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What eBooks Mean for School Libraries: Part 1


Is your school library ready to go digital? School librarian and blogger Cathy Jo Nelson discusses how her high school library— along with parents, students and teachers—have embraced eBooks. Come back soon to read more of Ms. Nelson’s insights and hear about the experiences of other school librarians.

iPad, boyOur library (Dorman High School, Spartanburg School District 6 in Roebuck, SC) endeavored to offer eBooks for recreational reading and curriculum tie-ins for this current school year. We wanted to offer popular fiction as well as support academic classes, so we decided to purchase two different types.

One type (from Gale resources) is searchable in the library catalog Destiny and can be pulled up at school or at home, and yes, even on a smartphone. These sources are predominantly accessed via computer. Several of the sources match a print copy on the shelf (e.g., the set of Poetry for Student indexes we have) but students seem to prefer the digital source. 

For our popular fiction, we bought into an Overdrive portal and purchased young adult titles that we felt our teens would enjoy for recreational reading.  Our school does not offer any specific eReader device, but instead rolled it out as a “bring your own device” program, hoping students would use what they had, be it a Kindle, Nook, iPad, iPhone, or any other Overdrive-compatible device.

Reaction has been mixed, though I am pleased with the response so far. Our school eventually may become a one-to-one school, and if each student has his/her own device, I expect participation to increase. Our teachers have been ecstatic to have access, and have helped promote the new resources.

After Christmas, we saw a distinct spike in interest and usage. The teachers like the audiobooks more than did the kids. I’ve had several parents thank us for making the required readings for our Advanced English classes available in Overdrive. One told me he was number 36 on a public-library waitlist for the same book for which the student was number two on our digital-book hold list.  The parent was very thankful he would not have to wait long. Daily we have students inquire about accessing the information/content.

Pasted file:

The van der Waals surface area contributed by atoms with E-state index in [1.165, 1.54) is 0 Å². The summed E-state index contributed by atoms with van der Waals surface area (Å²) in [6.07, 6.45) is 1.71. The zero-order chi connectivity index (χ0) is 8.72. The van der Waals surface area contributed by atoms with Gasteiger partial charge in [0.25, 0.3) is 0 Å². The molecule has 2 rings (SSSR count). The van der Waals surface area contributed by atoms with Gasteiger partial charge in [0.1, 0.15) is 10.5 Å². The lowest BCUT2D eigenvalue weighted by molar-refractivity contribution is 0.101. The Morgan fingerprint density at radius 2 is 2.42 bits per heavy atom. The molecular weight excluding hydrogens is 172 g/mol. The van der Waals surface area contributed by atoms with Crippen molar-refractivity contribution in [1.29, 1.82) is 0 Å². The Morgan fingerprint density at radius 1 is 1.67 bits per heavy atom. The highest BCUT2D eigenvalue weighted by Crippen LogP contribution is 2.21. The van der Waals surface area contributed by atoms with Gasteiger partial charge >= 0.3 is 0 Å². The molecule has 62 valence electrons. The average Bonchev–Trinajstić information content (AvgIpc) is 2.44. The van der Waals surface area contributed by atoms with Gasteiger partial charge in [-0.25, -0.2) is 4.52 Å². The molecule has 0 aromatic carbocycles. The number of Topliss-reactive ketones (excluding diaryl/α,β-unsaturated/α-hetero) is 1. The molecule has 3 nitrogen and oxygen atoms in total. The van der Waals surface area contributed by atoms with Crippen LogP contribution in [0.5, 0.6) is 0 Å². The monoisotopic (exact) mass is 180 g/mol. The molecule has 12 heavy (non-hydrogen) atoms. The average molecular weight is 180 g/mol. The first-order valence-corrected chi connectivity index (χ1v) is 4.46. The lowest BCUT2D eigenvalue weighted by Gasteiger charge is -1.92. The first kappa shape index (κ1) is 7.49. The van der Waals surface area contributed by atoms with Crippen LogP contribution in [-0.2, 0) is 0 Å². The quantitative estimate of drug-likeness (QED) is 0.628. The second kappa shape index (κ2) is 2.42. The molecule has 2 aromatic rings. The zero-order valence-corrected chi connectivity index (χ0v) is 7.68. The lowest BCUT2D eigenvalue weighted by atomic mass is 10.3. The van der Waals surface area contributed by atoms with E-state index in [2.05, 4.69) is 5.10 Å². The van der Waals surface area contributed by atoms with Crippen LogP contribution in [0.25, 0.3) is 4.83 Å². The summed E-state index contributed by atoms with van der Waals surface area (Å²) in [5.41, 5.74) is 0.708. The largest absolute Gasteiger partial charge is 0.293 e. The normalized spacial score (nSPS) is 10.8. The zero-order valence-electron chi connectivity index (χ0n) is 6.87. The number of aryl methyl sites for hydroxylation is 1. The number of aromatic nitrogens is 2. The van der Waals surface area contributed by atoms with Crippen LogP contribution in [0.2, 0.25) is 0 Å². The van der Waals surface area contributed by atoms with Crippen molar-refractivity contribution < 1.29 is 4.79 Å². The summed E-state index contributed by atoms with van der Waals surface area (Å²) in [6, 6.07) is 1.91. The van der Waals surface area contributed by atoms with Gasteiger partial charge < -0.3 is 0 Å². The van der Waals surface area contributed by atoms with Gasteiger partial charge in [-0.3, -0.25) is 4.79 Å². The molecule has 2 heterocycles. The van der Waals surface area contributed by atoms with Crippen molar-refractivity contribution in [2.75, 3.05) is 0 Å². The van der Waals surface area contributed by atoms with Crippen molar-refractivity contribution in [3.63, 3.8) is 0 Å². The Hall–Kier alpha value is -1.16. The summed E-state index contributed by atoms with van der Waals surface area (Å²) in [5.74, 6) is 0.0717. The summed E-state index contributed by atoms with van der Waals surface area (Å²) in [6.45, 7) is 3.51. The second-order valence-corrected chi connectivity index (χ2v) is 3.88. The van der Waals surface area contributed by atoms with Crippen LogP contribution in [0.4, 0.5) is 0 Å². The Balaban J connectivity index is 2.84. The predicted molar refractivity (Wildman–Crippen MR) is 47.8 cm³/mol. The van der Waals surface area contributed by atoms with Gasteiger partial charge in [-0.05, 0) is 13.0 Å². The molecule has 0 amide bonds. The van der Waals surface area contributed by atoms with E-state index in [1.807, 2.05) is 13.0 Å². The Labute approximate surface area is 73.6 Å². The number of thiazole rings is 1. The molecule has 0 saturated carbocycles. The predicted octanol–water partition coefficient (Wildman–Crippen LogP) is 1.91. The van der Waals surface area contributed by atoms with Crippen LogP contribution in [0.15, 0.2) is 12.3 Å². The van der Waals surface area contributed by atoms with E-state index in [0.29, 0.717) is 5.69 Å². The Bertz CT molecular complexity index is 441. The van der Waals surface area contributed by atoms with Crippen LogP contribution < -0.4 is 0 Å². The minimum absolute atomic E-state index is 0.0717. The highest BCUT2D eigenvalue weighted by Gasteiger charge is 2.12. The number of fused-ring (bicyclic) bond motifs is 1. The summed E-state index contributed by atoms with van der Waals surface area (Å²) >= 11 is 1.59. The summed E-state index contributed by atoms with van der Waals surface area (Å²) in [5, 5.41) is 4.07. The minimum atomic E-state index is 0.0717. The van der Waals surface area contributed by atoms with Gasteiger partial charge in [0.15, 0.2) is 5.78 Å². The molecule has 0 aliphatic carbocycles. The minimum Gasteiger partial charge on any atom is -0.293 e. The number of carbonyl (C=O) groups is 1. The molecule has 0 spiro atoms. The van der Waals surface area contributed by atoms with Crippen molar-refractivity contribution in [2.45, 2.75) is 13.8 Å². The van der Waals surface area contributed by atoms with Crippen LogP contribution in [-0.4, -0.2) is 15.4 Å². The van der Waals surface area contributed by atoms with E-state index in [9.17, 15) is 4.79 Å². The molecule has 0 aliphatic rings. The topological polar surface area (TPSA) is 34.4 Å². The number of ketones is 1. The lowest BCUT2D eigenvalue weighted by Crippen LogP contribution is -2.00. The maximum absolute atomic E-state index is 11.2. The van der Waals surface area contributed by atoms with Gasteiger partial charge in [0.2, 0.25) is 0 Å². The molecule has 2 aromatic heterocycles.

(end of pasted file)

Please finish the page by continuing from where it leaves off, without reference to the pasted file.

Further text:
There are benefits of being able to offer students eBooks. Just today after a student successfully synced a book to his Kindle Fire, he was asking how to return his book on time. It was his first “library” loan on his personal device.  When we explained that the digital book would just “become unavailable” after his loan period ended, and that the next time he synced it would disappear, he was astonished and delighted to know he didn’t have to “remember” to bring the book back. “Sweeeeeet!!” was his actual response.

Having multiple points of access means students can opt for a print book or a digital book. The library is only open during the school day, 7:30 a.m. - 4:15 p.m. Monday through Friday. But our digital resources are available 24-7 every day of the year. Students are building schema on consuming digital resources as they download and read books in a digital format. Another advantage is that students can have access to multiple books on a single device. I had one share with me about reading her book on her phone while standing in long lines during Christmas break. She was immensely pleased with the ability to read even on her phone.


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